A mother who has heartbreaking personal experience of the devastation that can be delivered by America’s lax gun laws has spoken of her hopes for change in the wake of the school massacre that has shocked the world.
Glenda Lee’s son David was only 10 when he was left paralysed after being shot by his drug addict step-brother.
She believes that the USA must accept tougher gun laws to protect innocent victims.
American-born Glenda, who fled to England 15 years ago to escape America’s galloping gun culture, says she was devastated when news of the Connecticut elementary school shooting, which claimed the lives of 20 children and six adults, hit the headlines. She believes it is a wake up call for the country.
“I cried all day. It just threw me back into the day when my son was shot,” said Glenda, who lives in Berkhamsted.
“Connecticut is the last place you think it would happen and that is a tap on the shoulder.
“I think this is a gigantic wake up call to the United States.”
David, now 32, and married with two young boys still lives in America.
He was shot by his heroin addict step-brother in 1991 while visiting his father.
Unbeknown to Glenda, who now works to help drug and alcohol addicts, David’s 16-year-old step-brother was a heroin user and his parents kept a gun in their home.
After that fateful day Glenda threw herself into campaigning for tougher gun laws and young David, who is confined to a wheelchair, became a poster boy for the fight.
They managed to get two bills passed in California in 1993.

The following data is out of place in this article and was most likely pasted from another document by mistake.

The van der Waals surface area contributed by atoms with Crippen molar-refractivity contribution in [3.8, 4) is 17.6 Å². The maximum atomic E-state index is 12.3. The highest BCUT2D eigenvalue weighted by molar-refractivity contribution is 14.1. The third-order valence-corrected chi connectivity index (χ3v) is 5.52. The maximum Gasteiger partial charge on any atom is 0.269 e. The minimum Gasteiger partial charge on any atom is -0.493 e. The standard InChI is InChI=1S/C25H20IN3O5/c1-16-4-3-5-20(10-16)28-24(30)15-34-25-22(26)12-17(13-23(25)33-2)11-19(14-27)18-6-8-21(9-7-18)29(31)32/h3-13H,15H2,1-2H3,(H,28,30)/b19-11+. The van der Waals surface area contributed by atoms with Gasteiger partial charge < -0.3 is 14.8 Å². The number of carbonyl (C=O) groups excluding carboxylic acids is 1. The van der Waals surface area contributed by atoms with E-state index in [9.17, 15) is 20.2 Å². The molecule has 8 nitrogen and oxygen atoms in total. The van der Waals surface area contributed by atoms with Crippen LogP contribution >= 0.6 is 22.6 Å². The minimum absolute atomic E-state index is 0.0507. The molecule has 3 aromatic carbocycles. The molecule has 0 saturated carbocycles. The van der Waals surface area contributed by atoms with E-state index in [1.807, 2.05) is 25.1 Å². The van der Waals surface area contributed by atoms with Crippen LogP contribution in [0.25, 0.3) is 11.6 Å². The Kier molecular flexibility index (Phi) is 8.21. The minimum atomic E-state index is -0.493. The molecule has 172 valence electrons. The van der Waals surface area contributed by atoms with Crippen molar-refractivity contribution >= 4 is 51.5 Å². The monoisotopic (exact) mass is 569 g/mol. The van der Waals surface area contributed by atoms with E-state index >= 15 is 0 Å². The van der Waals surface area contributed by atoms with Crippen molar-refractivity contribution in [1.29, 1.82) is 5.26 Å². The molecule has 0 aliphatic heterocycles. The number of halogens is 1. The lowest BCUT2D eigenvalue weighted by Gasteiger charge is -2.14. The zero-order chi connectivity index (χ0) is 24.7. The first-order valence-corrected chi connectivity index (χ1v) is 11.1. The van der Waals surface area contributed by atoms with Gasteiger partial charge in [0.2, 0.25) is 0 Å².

Now adopted by many other states, they order that guns should be kept under lock and key, makes adults responsible when children are injured by guns that are within easy reach and requires safety training to be given when guns are purchased.
Glenda, who was raised in Alabama, wants a mandatory gun turn-in and for the country to adopt similar gun rules to those in England.
“The common denominator of every single horrific massacre in the United States is that anyone and their mother can buy an assault rifle, which means you can shoot very fast and you can shoot many bullets at the same time,” she said.
“I would like to see it the way it is in England.”
She moved to the UK in 1997 with her daughter Stephanie, who was then 11, after David had left home to go to university.
Glenda, who is a services manager for Hertfordshire Drug and Alcohol Recovery Services, believes President Barack Obama is the man to see in the radical changes on gun laws.
“First and foremost he is a father. He has a heart. He doesn’t owe allegiance to the National Rifle Association,” said Glenda
“Maybe that is why he was re-elected – I always believe there is a reason for things but I believe you have to pay attention and I believe he will.”